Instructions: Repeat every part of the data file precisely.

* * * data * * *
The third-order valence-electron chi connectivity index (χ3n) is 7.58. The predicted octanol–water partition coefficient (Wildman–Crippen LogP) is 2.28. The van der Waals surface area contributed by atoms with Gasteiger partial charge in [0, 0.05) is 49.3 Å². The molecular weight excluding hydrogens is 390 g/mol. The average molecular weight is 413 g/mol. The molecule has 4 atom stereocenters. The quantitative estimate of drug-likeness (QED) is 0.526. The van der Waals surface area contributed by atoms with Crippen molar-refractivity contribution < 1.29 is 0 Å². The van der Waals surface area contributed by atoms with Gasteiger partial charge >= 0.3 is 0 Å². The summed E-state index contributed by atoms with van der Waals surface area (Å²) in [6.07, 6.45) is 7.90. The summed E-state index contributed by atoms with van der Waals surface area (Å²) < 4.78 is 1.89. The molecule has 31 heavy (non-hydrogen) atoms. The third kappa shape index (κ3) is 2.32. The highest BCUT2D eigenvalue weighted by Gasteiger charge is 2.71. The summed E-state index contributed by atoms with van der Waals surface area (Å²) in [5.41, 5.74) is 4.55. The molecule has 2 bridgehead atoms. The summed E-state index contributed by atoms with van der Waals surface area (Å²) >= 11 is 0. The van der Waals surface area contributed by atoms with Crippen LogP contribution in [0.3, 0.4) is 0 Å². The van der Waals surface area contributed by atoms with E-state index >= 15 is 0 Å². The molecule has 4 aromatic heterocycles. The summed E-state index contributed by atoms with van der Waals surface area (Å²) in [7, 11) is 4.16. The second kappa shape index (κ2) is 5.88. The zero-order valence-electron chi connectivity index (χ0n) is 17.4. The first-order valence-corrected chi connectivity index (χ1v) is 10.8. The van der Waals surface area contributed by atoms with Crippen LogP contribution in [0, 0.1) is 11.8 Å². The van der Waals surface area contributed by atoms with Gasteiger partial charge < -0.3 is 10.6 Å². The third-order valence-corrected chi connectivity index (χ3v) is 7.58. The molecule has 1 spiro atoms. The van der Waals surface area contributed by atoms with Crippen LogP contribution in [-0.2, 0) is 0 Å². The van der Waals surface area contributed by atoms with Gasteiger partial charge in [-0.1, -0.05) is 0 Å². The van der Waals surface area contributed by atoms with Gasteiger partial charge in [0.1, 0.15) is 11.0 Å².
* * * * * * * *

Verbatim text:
The third-order valence-electron chi connectivity index (χ3n) is 7.58. The predicted octanol–water partition coefficient (Wildman–Crippen LogP) is 2.28. The van der Waals surface area contributed by atoms with Gasteiger partial charge in [0, 0.05) is 49.3 Å². The molecular weight excluding hydrogens is 390 g/mol. The average molecular weight is 413 g/mol. The molecule has 4 atom stereocenters. The quantitative estimate of drug-likeness (QED) is 0.526. The van der Waals surface area contributed by atoms with Crippen molar-refractivity contribution < 1.29 is 0 Å². The van der Waals surface area contributed by atoms with Gasteiger partial charge >= 0.3 is 0 Å². The summed E-state index contributed by atoms with van der Waals surface area (Å²) in [6.07, 6.45) is 7.90. The summed E-state index contributed by atoms with van der Waals surface area (Å²) < 4.78 is 1.89. The molecule has 31 heavy (non-hydrogen) atoms. The third kappa shape index (κ3) is 2.32. The highest BCUT2D eigenvalue weighted by Gasteiger charge is 2.71. The summed E-state index contributed by atoms with van der Waals surface area (Å²) in [5.41, 5.74) is 4.55. The molecule has 2 bridgehead atoms. The summed E-state index contributed by atoms with van der Waals surface area (Å²) >= 11 is 0. The van der Waals surface area contributed by atoms with Crippen LogP contribution in [0.3, 0.4) is 0 Å². The van der Waals surface area contributed by atoms with E-state index >= 15 is 0 Å². The molecule has 4 aromatic heterocycles. The summed E-state index contributed by atoms with van der Waals surface area (Å²) in [7, 11) is 4.16. The second kappa shape index (κ2) is 5.88. The zero-order valence-electron chi connectivity index (χ0n) is 17.4. The first-order valence-corrected chi connectivity index (χ1v) is 10.8. The van der Waals surface area contributed by atoms with Crippen LogP contribution in [0, 0.1) is 11.8 Å². The van der Waals surface area contributed by atoms with Gasteiger partial charge < -0.3 is 10.6 Å². The third-order valence-corrected chi connectivity index (χ3v) is 7.58. The molecule has 1 spiro atoms. The van der Waals surface area contributed by atoms with Crippen LogP contribution in [-0.2, 0) is 0 Å². The van der Waals surface area contributed by atoms with Gasteiger partial charge in [-0.1, -0.05) is 0 Å². The van der Waals surface area contributed by atoms with Gasteiger partial charge in [0.1, 0.15) is 11.0 Å².